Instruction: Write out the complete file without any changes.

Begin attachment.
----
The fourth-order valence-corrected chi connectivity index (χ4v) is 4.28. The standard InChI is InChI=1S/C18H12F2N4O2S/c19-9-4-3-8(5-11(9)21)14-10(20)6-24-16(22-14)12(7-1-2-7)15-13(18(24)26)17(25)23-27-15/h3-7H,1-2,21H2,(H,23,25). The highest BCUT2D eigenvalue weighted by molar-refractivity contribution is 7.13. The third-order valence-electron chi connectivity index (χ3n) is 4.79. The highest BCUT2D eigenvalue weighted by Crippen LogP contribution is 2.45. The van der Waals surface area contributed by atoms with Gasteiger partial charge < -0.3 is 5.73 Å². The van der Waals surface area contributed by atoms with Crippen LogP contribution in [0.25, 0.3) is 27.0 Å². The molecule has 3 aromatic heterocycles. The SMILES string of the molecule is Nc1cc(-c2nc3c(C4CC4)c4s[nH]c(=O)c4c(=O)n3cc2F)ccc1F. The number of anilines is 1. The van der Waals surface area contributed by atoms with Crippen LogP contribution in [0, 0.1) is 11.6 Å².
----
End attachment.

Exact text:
The fourth-order valence-corrected chi connectivity index (χ4v) is 4.28. The standard InChI is InChI=1S/C18H12F2N4O2S/c19-9-4-3-8(5-11(9)21)14-10(20)6-24-16(22-14)12(7-1-2-7)15-13(18(24)26)17(25)23-27-15/h3-7H,1-2,21H2,(H,23,25). The highest BCUT2D eigenvalue weighted by molar-refractivity contribution is 7.13. The third-order valence-electron chi connectivity index (χ3n) is 4.79. The highest BCUT2D eigenvalue weighted by Crippen LogP contribution is 2.45. The van der Waals surface area contributed by atoms with Gasteiger partial charge < -0.3 is 5.73 Å². The van der Waals surface area contributed by atoms with Crippen LogP contribution in [0.25, 0.3) is 27.0 Å². The molecule has 3 aromatic heterocycles. The SMILES string of the molecule is Nc1cc(-c2nc3c(C4CC4)c4s[nH]c(=O)c4c(=O)n3cc2F)ccc1F. The number of anilines is 1. The van der Waals surface area contributed by atoms with Crippen LogP contribution in [0, 0.1) is 11.6 Å².